- There were a lot of things in this episode that made me think there's some connection between River Song and the TARDIS matrix. She seems to know things about him that only the TARDIS knows or should/would know (including how to PROPERLY drive the TARDIS), and then, of course, there's the "romantic" connection. We've already seen Rose and Donna absorb some TARDIS energy, so it's no impossible for River to have interfaced with the TARDIS at some point. Perhaps she volunteers to "host" the TARDIS for a bit, so the Doctor can have her back for a bit.
- I have my theories about the relationship between the Doctor and River. I feel like it's entirely possible that their relationship is largely imagined (by her). It's sort of like one of those things where if you say something enough it becomes true, or at least, you start to believe it? Because when the Doctor meets her, she tells him all these things about how close they are/will be, and so he's like, yeah, ok, maybe. And they're closer right off the bat because she instantly trusts him. So he's more and more intimate (or at least friendly/trusting) with her each time he sees her, which just (self-)fulfills that prophecy about them being close. I almost feel like when she realizes in the library that it's the last time she'll see him, she understands, but keeps up the act because she also understands how it must be, because, well, it's already happened. That's kinda sad in a Donna-Noble-esque way, but could be really poignant if handled well.
- There were some really great character moments for the Doctor here. The bit about wanting to be forgiven, his reaction to there being other Time Lords still alive, outside the universe (and his corresponding reaction to finding out that wasn't the case), and his whole interaction with Idris. I also loved the title. Gaiman really loves to get into the guts of myths, so it's no surprise he found somewhere to explore in the Doctor's mythos that was somewhat untapped. And, of course, I know it won't put a halt to any of the shipping/speculation that goes on, but it really does explain on no uncertain terms who/what the Doctor loves.
- And I think it's a good testament to the story and to Smith that it's given me insight into Ten, as well. Because man, if you think about it, Ten was really like, the Doctor's mid-life crisis. Brash, flashy, romantic relationships (flings, really) with much younger women (at the very least, Rose and the nurse from Family of Blood). A bit of a showoff, and... well, maybe not 'obsessed' with his own power, but at least interested in it. Really trying to assert himself in the face of his own (and others') mortality. The 9th Doctor was the wounded Doctor, sorta like the middle-aged guy who's just lost his parents (the Time Lords), parents he didn't get along with, and now has to deal with all that unresolved angst on top of his grief. And he has to face being alone, and mortal. Speaking as someone who's lost a parent: you feel like your parents can do ANYTHING when you're a kid. Some of that lingers even as you grow up, but harsh reality sets in when you see your mother/father wither and die. I can't imagine what it must be like when you're the one who pulled the plug/trigger. So yeah, you've got this guy confronted with his own mortality, knowing that there's a good chance his best years are now behind him, and there's no one to protect him if it all goes wrong. If that's not a recipe for a mid-life crisis, I don't know what is.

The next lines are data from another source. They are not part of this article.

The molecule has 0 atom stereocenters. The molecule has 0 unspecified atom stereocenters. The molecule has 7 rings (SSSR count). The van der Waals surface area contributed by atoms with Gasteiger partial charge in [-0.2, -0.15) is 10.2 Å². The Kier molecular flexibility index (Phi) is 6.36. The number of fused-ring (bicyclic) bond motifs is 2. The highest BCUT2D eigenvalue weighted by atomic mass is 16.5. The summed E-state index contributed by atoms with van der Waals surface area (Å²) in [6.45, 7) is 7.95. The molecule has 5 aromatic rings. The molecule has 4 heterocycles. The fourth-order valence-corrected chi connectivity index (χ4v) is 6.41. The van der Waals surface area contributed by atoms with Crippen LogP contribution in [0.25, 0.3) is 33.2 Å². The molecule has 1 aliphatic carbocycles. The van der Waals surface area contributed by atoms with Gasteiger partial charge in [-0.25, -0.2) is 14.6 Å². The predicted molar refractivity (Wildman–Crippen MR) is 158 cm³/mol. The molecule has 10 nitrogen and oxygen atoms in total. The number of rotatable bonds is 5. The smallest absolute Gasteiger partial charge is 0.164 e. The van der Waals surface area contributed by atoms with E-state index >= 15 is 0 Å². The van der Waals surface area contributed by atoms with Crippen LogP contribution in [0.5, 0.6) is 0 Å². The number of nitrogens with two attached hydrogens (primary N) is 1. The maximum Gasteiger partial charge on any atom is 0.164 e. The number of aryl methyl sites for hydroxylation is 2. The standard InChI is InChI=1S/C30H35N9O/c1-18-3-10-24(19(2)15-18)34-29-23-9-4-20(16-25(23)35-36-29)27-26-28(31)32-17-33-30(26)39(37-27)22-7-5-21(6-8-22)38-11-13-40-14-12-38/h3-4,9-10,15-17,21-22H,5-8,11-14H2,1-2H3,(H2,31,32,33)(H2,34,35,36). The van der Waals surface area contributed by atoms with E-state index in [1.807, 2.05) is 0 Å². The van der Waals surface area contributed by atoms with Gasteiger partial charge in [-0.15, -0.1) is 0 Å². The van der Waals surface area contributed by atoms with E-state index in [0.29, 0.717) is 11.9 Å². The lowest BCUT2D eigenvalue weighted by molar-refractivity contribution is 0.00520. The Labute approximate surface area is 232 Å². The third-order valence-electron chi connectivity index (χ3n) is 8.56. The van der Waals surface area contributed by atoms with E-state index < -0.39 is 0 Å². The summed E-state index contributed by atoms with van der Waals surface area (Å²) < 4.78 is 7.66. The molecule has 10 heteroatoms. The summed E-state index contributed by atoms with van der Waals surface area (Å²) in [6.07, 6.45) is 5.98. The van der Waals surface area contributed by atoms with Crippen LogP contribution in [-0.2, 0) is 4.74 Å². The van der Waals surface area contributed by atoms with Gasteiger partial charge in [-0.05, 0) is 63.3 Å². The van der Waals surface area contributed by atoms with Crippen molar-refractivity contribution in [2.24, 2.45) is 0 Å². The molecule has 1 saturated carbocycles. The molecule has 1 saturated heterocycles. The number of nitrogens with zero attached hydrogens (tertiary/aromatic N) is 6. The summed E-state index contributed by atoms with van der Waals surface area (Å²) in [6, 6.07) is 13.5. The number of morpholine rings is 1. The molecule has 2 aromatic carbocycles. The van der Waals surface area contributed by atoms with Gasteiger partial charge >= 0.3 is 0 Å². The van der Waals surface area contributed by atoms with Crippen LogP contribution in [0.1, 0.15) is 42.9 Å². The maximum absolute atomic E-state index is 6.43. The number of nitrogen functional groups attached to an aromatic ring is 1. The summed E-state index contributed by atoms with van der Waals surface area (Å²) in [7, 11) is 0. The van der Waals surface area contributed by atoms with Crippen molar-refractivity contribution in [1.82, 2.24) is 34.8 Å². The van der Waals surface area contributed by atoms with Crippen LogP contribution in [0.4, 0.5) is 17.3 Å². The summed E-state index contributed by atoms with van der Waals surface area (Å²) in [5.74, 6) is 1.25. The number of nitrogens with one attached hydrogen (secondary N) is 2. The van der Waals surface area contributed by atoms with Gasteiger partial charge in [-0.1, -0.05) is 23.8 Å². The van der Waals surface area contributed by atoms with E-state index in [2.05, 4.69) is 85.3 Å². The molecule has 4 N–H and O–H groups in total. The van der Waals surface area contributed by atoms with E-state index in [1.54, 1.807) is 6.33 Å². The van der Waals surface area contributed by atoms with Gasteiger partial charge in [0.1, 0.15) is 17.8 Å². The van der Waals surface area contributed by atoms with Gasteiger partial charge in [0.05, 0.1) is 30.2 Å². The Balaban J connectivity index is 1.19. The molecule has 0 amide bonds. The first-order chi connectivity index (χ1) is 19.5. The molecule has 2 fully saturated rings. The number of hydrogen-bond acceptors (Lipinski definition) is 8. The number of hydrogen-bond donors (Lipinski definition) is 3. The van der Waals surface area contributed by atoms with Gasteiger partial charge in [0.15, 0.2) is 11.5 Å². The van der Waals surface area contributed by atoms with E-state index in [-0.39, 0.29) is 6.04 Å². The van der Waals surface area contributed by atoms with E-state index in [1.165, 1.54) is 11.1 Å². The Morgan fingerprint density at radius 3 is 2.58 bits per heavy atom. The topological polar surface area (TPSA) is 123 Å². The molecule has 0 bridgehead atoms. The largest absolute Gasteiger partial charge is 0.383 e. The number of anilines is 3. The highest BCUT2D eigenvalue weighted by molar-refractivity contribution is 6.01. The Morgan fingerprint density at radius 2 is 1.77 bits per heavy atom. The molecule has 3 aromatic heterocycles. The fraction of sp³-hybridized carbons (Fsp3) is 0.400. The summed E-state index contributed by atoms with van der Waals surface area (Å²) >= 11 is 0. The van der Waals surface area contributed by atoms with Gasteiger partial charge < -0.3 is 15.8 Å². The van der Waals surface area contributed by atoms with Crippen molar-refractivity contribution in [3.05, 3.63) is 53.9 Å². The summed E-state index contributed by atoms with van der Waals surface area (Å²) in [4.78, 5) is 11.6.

- Whereas 11's faced those demons (again, Amy's Choice). He's a more mature Doctor (and I have another theory about the Doctor's regenerations getting younger because he doesn't feel the need to impress others with age; crotchety old Hartnell was just a mask, a younger man playing older to seem more mature and maybe also a bit scary). He's not quite mastered his own mortality—you never do—but he's more accepting of it. He's at least stopped completely defying it (and maybe that's part of what happens when he "dies" 200 years in the future; he actually accepts that he must die for X to happen). This is also where the bits of McCoy seep in; he's able to be a gamesman because he understands the long game more now; he's ok with setting threads up with the knowledge that only some of them will play out in the end. He doesn't need to be all dash and swashbuckling now; sure, that's still fun, but he understands that it's usually sound and fury signifying nothing. All hat, no cattle. Which is why the Stetson was kinda symbolic, I think. Sure, he still talks a lot because he's the Doctor, but underneath, this doctor is much more like a grizzled old gunslinger like Eastwood's Man with No Name, or one of Kurosawa's Seven Samurai (not Katsushiro or Kikuchiyo, more like Kambei or Kyuzo). But he's not a complete stoic (and is still vulnerable to his emotions, as Amy points out). He cares; he'll always care, and that's always been his weakness. But getting older is not about having no weaknesses (again, see above about the oooh scary Hartnell mask) but rather about accepting and acknowledging your shortcomings and learning to live with them (and hopefully finding people who can help balance them out).
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a guest May 16th, 2011 139 Never
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